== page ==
A tribute to Tribute

I guess this is my overdue tribute to Tribute FM.

Tribute FM is an ‘illegal’ or ‘pirate’ radio station in waiting. However, unlike such stations in the UK where the operators may suffer a slap on the wrist should they eventually be caught by a largely apathetic organisation charged with policing the air-waves, these brave pirates actually face death.

They are broadcasting in English, a language that was once banned. Speakers faced arrest or ‘disappearance’ should they openly flaunt their use of English or embracing of English/American culture, so providing a radio service in English is a huge crime in itself.

The radio station is broadcasting from Benghazi in Libya. Libya’s civil war and Gadaffi-sponsored indiscriminate massacring of the ordinary people who live there, let alone those who dare protest, means that what these ‘pirates’ are doing is extremely dangerous.

Put it this way: Via this radio station we can listen today to the voices of people who may die horrible deaths tomorrow. For the moment, Benghazi is safer than other parts of Libya, but tomorrow is another day and things rapidly change.

I can’t imagine how it must feel to live within this struggle, let alone to put on a, relatively speaking, ‘radical’ illegal radio station, but this to me is what pirate radio broadcasting is all about. Our pirates have nothing to moan about beyond the lack of mainstream exposure of some current styles of new music and they don’t do a single radical thing editorially, despite us radio anoraks enthusing about them as if they are changing the world.

Well, over in Benghazi their world is actually changing and via Tribute FM the young are able to talk about the things that haunt them and the way they would like life to be.

Indeed, whilst playing a mixture of automated music at other times, Tribute FM tries to go live every evening, currently from 19:00 UK time (usually 18:00 – 01:00 GMT, but subject to change and last minute interruption) with discussion and interview programming. They update the situation they face in their real lives, their hopes for their country, and chatter in a fairly relaxed style about how things are, how things could be, and they also play requests and a lot of youth oriented Western music. They introduce us to some of their home grown urban music, including a remarkably brilliant angry rap or two about their struggle, one of which says to Gaddafi, “No power is greater than God, Go ahead and devise your plan, At the end of the day you are just a man”. “You are not the one that’s in control.” Very striking lyrics.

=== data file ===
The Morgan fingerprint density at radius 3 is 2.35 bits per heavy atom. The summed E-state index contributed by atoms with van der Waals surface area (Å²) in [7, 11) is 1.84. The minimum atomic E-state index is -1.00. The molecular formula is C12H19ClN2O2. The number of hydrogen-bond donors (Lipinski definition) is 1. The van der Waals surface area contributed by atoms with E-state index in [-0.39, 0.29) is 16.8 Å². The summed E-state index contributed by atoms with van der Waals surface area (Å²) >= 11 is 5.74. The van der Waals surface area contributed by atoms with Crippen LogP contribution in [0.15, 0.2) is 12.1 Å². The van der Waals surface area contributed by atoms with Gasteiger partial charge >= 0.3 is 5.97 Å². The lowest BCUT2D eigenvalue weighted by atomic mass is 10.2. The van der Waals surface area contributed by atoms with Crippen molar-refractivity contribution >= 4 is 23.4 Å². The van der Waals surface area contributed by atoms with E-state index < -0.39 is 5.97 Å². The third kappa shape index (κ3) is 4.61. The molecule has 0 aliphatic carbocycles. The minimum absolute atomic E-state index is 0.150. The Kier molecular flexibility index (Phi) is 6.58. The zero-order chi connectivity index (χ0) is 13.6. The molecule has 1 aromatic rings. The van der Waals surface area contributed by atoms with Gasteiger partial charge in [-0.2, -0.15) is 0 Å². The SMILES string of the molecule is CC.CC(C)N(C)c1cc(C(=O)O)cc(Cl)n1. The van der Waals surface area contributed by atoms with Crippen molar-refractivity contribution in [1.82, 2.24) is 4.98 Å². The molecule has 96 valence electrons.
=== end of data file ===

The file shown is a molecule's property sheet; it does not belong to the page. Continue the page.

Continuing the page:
Tribute FM is quick to point out that, whilst those behind it got the idea of constructing their radio station after exposure to the radio scene in London, they are not sponsored by another state. In times like these, it is sometimes common for (let’s say) America or the UK, to unofficially fund “on message” radio stations within a foreign country they are fiddling with (they’ll deny or refuse to comment on it of course!). Tribute FM categorically deny being anything but privately funded by themselves, all volunteers, despite suggestions that foreign (ie, ‘our’) ‘black’ money is behind them. I believe them. Money can’t buy their passion.

Despite having only existed for less than a month, they have an extremely well put together website here and have embraced Twitter, Facebook, Skype and social networking in order to communicate with each other and the world. They are also in the final stages of readying their FM transmitter for 92.4 MHz any day now. I suspect that’s when the serious shite will hit their fan.

Bringing it back to the UK, why don’t we have radical anti-establishment ‘pirates’? Is it that we are all so happy with our lot? Is it that we are so anaesthetised and complacent? Why isn’t there a pirate station on the air saying “Fuck the Establishment!” or “Don’t accept the cuts!” or “Fight for your rights!” or “We’re not standing for this any more!” or “Down with this kind of thing!”? Instead, our pirates either play new urban music or they play safe oldies and 80 year old jingles.

Now, if it was up to me to start a pirate across Liverpool I’d be there encouraging listeners to grass on the vermin that rob and shoot others, co-ordinating vigilante groups, and campaigning to stop the massive funding of the totally pointless over-fat ‘art’ industry that exists for the rich socialists to enjoy whist the lower classes suffer horrendous deprivation.

That’s what UK pirate radio should be about, hell yeah.